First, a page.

this BALI life Thu, 28 Jul 2016 05:10:14 +0000 en-US hourly 1 59113197 Getting Wet at Waterbom Thu, 28 Jul 2016 05:05:12 +0000 waterbom lazy river

To get some relief from the tropical weather in Bali, there is nothing better than to head to one of the waterparks, and the biggest and best, and therefore the most popular is Waterbom Park. It is not just for kids, they cater for all ages, so the whole family can have loads of fun. Waterbom is the #1 waterpark in Asia and the #5 park in the world (according to TripAdvisor). It is situated in lush surroundings, with weaving paths through to all the slides and rides. There are heaps of activities and different options for the big, the small, the daring and also cautious swimmers.  A great and exhausting day out, highly recommended.

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Sampai Jumpa Bali Fri, 03 Apr 2015 07:56:36 +0000 Wood's with Mt BaturGoodbye Bali. After 14 months we have come to the end of our time here. We hope you have enjoyed our writings about this amazing island as much as we have enjoyed living there. We are going to continue blogging about our travels on our other travel site, on This Travel Life, which will include some of our final articles about Bali. See you over there.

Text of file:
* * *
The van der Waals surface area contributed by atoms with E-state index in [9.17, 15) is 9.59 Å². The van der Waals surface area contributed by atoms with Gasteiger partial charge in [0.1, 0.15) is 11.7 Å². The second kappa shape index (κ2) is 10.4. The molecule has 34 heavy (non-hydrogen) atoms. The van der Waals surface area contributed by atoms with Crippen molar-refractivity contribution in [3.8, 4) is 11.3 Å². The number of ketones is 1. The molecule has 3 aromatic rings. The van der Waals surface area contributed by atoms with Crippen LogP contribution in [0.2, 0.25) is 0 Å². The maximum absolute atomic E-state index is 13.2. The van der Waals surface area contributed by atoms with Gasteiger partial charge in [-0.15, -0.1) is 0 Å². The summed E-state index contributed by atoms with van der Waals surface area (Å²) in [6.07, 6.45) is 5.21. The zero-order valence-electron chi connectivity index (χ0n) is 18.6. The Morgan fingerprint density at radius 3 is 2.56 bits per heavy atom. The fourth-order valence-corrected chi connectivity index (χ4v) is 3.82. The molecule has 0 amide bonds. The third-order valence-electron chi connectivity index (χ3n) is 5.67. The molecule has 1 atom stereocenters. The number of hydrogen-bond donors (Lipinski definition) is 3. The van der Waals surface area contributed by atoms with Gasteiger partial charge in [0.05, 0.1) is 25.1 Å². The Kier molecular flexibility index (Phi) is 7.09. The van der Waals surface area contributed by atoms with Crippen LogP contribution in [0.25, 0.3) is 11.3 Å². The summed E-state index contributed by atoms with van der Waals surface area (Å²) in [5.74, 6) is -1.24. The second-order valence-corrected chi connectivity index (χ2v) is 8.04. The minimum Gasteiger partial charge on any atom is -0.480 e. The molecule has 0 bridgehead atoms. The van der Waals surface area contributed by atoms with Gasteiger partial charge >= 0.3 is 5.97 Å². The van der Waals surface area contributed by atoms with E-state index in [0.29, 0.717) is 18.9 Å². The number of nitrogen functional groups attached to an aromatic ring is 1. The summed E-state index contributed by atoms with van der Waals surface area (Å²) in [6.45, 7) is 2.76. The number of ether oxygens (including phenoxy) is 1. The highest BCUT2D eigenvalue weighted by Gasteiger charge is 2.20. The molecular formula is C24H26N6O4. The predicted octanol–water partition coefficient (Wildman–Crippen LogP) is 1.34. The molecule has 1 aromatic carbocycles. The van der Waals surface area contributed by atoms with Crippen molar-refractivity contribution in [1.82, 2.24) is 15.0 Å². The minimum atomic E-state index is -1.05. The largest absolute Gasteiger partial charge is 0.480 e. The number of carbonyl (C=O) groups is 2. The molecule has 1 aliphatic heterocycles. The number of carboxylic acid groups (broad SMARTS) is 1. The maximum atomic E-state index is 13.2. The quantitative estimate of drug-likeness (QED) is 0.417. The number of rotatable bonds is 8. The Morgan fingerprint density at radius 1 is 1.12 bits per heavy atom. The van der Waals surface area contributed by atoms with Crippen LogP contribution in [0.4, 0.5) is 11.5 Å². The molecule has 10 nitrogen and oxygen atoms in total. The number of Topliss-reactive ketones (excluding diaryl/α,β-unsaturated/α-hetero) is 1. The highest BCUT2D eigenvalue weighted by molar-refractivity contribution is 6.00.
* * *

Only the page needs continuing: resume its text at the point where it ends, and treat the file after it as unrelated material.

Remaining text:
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Jl Goutama – Our Favourite Eat Street in Ubud Mon, 30 Mar 2015 11:08:27 +0000 One of our favourite streets in Ubud is Jalan Goutama, which hosts many of the best and funky places to eat in Ubud. It is a smaller street, with not many cars travelling through due to the narrowness, and is a happening place with many tourists seeking some of the best eats in town. Our top picks include:

Warung Saya

This is the smallest place in town, with seating only enough for about 6 at a stretch, with only two tables. It is a one man show with delicious food from a minimal menu. Book ahead.

Warung Saya

Biah Biah

A very Balinese experience, small tapas plates to share or eat yourself. Very relaxed, and worth a visit.

Jalan Goutama in Ubud

Melting Wok

Run by a fabulously friendly french woman and her husband the chef who is from Laos. They cook up some amazing tasting Laotian food, another one to book ahead.

Melting Wok Ubud

There are many other places to eat, including Japanese from Toro Sushi, and Warung Bernadette with some fabulous artwork to peruse while waiting for food. This street is always changing, and is continually popping up interesting places to check out. It is THE place to be in Ubud for a feed day or night.

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Co-Working in (H)Ubud Fri, 20 Mar 2015 03:34:41 +0000 Working at Hubud
It has not been just one long holiday in Bali despite what many of you may think. Our visas do not allow us to work while here, but we still need to  regularly get online to “maintain our investments” and for study.